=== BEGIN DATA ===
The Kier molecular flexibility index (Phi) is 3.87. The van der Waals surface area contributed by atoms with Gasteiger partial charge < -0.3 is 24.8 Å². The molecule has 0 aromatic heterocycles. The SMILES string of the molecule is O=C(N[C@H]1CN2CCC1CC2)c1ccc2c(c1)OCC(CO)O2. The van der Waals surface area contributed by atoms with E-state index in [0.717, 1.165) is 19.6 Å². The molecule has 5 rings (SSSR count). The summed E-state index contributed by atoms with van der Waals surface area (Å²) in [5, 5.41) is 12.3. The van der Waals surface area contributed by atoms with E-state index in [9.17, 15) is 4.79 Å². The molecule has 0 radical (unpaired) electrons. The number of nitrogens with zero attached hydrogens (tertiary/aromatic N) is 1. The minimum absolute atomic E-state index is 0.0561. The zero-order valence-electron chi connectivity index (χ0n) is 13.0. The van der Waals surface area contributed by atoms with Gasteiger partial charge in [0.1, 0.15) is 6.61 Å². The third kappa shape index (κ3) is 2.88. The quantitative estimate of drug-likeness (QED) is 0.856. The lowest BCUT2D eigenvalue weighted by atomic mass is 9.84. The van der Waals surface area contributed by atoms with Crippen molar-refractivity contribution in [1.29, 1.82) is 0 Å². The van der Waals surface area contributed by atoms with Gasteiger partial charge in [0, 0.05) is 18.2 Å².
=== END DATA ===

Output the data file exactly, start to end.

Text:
The Kier molecular flexibility index (Phi) is 3.87. The van der Waals surface area contributed by atoms with Gasteiger partial charge < -0.3 is 24.8 Å². The molecule has 0 aromatic heterocycles. The SMILES string of the molecule is O=C(N[C@H]1CN2CCC1CC2)c1ccc2c(c1)OCC(CO)O2. The van der Waals surface area contributed by atoms with E-state index in [0.717, 1.165) is 19.6 Å². The molecule has 5 rings (SSSR count). The summed E-state index contributed by atoms with van der Waals surface area (Å²) in [5, 5.41) is 12.3. The van der Waals surface area contributed by atoms with E-state index in [9.17, 15) is 4.79 Å². The molecule has 0 radical (unpaired) electrons. The number of nitrogens with zero attached hydrogens (tertiary/aromatic N) is 1. The minimum absolute atomic E-state index is 0.0561. The zero-order valence-electron chi connectivity index (χ0n) is 13.0. The van der Waals surface area contributed by atoms with Gasteiger partial charge in [0.1, 0.15) is 6.61 Å². The third kappa shape index (κ3) is 2.88. The quantitative estimate of drug-likeness (QED) is 0.856. The lowest BCUT2D eigenvalue weighted by atomic mass is 9.84. The van der Waals surface area contributed by atoms with Crippen molar-refractivity contribution in [1.29, 1.82) is 0 Å². The van der Waals surface area contributed by atoms with Gasteiger partial charge in [0, 0.05) is 18.2 Å².